Near the end of his senior year at Clay Battelle High School, Ben Statler started working the midnight shift at the Pursglove mine in Monongalia County.
Later in 1969, Statler married Jo, went to WVU to study engineering and continued working in the mines.
By the time he graduated in 1973, he was a mine foreman.
Statler spent the next three decades working his way up the ladder at Consolidation Coal. His specialty was turning around unproductive mines.
He eventually left the company and started out on his own, buying up U.S. Steel’s unprofitable metallurgical coal mines. Just as he did with Consol, Statler found ways to put the mines back in the black. Meanwhile, he benefited by a surge in the demand–and the price–for metallurgical coal.
Statler sold the company a few years ago, making him and his wife an extremely wealthy couple.
Last week, the Statlers donated $34 million to the WVU College of Engineering and Mineral Resources. It’s the largest gift in the institution’s history.
The gift will draw down a match of $11 million from the state research trust fund. That, combined with a previous gift, brings the value of the Statler’s total donations to nearly $60 million.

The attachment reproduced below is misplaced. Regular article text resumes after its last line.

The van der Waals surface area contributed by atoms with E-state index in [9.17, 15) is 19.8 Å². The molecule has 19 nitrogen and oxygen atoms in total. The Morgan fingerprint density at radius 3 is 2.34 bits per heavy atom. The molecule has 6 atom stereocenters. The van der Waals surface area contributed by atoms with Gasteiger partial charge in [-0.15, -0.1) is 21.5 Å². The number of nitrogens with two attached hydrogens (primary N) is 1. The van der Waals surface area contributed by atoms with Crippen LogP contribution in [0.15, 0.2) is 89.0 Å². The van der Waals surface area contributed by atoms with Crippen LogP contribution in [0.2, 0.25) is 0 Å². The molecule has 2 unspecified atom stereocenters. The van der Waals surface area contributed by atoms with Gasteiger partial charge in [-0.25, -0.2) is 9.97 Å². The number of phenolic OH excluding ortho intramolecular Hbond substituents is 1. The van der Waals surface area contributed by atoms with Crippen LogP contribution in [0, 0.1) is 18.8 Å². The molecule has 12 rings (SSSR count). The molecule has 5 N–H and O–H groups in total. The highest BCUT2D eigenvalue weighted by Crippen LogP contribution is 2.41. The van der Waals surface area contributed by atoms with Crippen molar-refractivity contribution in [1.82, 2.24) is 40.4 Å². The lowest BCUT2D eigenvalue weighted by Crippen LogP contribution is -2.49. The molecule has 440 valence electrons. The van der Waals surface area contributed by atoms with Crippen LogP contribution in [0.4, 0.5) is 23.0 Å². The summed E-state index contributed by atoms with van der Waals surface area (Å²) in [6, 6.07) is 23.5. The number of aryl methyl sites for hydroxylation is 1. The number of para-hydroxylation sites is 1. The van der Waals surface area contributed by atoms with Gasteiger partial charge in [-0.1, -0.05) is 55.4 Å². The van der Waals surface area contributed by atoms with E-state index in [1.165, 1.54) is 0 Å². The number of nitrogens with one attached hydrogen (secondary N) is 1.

Statler cites his love for the community as his reason for his generosity.
"That’s the way we were raised," said Statler, who grew up on a farm in Monongalia County. "We do it because we believe it will be beneficial to folks."
Those benefits are almost incalculable.
The money will pay for a new engineering research building, scholarships for at least 20 undergraduate engineering students and three endowed chairs for top professors. His previous donations have helped fund the WVU Mary Babb Randolph Cancer Center, the Erickson Alumni Center and the new basketball practice facility.
The Statlers’ generosity is a potential game changer.
"We should be the energy engineering college of the world," Statler told me. Imagine if research at WVU or a brilliant student helped by a Statler scholarship finds new or better ways to power the future?
Naturally, and appropriately, the Statlers’ donation is huge news, but there are many others who, each year, generously give to the University. Between July 1, 2010 and June 30, 2011, the WVU Foundation raised a record $96.3 million. A total of 21,613 individual donors made 35,230 gifts during the period.
Americans are generous folks. The Charities Aid Foundation’s World Giving Index says the United States is the most generous country in the world. The U.S. ranks in the top 10 in giving as a percent of income, giving time and helping strangers.
The news is often dominated by stories about greed and consumption, so much so that it creates an inaccurate perception that Americans are particularly selfish. But the Statlers’ philanthropy, and the generosity by thousands of other WVU benefactors, demonstrates the power of altruism.
Ben Statler is yet another example of how the country fosters earned success; how hard work, ingenuity and risk can create wealth and opportunity, not just for himself and his family, but for others.
Statler says his philosophy is that you "do things that pay dividends." And the Statlers’ gifts will be doing that for a long time.